April 07, 2020
Home  »  Website  »  National  » Opinion  »  Calcutta Corner
State Snippets

Calcutta Corner

“Get into the car. Hurry,” said a voice from inside the car. And the face that peered out of the window was none other than the Chief Minister’s.

Calcutta Corner
PTI
Calcutta Corner
outlookindia.com
-0001-11-30T00:00:00+0553

The Home, the Heart

Cricket-crazy Calcutta thronged to the Eden Gardens stadium for the second IPL match this season which had home team Kolkata Knight Riders pitted against the Delhi Daredevils on the evening of April 5. A crowd of close to 67,000 spectators turned up to watch the match in spite of the stormy weather. Of course, I’m not complaining. Because I think watching a storm brewing – magnificent grey clouds gathering over the vast horizon of the cricket grounds bringing gusts of cool wind, the distant rumble of thunder and the flashes of lightening ripping through the sky – is an amazing experience. In fact, like the match itself the storm was the second this season of Kaalbaishakhis or Norwesters. It swept through the stadium, followed by an April shower. Not many share my love of storm and rain and certainly not on a day they spent good money to watch cricket. They waited impatiently for the storm to pass, the rain to stop. But it was worth the wait…or rather the wait was worth it. Because the wait period saw Chief Minister Mamata Banerjee with none other than Bengal’s new brand ambassador Shah Rukh Khan climb down from their enclosures and strut across to the cricket ground and do a lap together, thanking the cheering spectators for staying on. Finally the match started…around 10 pm. The Delhi Daredevils won. They scored 100 runs for 2 in less than an hour and KKR scored 97 in less than an hour but lost 9 wickets. However, KKR won the hearts of Calcutta’s spectators for no other reason than it was the home team. Home, after all, is where the heart is.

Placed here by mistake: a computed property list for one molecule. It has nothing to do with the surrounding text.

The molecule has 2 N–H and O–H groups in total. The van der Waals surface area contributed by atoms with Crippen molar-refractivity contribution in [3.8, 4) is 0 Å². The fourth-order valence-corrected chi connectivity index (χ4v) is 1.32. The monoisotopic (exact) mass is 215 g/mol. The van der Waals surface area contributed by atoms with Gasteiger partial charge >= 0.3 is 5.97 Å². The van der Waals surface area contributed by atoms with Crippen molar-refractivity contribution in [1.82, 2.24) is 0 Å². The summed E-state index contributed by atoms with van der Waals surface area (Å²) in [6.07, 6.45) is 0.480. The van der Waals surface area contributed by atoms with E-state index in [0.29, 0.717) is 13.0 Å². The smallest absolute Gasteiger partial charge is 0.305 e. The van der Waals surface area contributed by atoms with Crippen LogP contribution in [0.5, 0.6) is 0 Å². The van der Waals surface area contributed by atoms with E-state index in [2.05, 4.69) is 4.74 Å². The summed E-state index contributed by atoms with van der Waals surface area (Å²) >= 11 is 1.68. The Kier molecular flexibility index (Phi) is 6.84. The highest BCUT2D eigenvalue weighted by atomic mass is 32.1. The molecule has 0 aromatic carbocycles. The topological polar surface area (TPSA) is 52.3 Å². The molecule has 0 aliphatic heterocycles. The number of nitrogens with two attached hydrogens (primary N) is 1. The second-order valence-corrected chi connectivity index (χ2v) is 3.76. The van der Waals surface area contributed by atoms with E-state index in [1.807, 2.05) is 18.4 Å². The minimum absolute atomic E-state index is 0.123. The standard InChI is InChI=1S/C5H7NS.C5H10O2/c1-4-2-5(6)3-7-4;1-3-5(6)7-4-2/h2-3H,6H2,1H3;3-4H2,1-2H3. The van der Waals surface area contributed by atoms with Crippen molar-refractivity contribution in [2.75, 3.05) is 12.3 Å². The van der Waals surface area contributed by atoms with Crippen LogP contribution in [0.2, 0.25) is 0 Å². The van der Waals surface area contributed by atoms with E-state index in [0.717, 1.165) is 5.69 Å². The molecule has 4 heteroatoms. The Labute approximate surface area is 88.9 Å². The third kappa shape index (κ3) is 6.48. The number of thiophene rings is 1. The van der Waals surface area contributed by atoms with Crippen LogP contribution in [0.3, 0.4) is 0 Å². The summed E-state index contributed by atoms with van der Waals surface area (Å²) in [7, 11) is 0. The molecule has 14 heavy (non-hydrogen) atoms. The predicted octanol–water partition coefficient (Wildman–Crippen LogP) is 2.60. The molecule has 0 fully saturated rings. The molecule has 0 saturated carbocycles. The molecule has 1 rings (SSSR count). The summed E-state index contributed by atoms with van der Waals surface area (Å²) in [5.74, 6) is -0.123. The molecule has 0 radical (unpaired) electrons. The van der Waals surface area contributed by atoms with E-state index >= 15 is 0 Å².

One in a Million

If chief minister Mamata Banerjee was thus saving the day – or evening as it were – when the season’s second storm struck Calcutta, what do you suppose she was doing when the first Norwester hit the city a day earlier? It was the evening of April 4. Calcutta was reeling under the relentless sweltering heat of the past few weeks, when suddenly strong gusts of wind started blowing across the city at close to 96 kilometres an hour. The speed of the wind came close to the Cylone Aila’s 110 kmph and though didn’t last for as long and therefore did not create as much havoc, during the storm trees got uprooted and those who were outdoor and caught in it, had a harrowing time as they scrambled for cover.

A man named Amit Mukhopadhyay was helplessly standing at the side of the road, along with his wife and infant, not knowing what to do. Trees were swaying wildly around them. Snapped electric lines were dangerously hanging above their heads and then came the torrential rain. The road was deserted. Not a taxi in sight. Not even a bus. Suddenly from a distance they say a car appear. It was a black Santro. The Mukherjees were surprised when it pulled up and stopped in front of them. “Get into the car. Hurry,” said a voice from inside the car. They were more surprised when they saw the face that peered out of the window. It was the Chief Minister’s. Mamata Banerjee doesn’t use a government car. She travels by her own, without sirens or flashing red lights. 10 months since she came to power and her performance as chief minister has been subjected to a great deal of criticism. However, few will deny that when it comes to setting an example in simplicity and honesty, she is one in a million. Some like to believe that this is mere pretension and by eschewing her privileges she is trying to create an image. But this is easier said than done.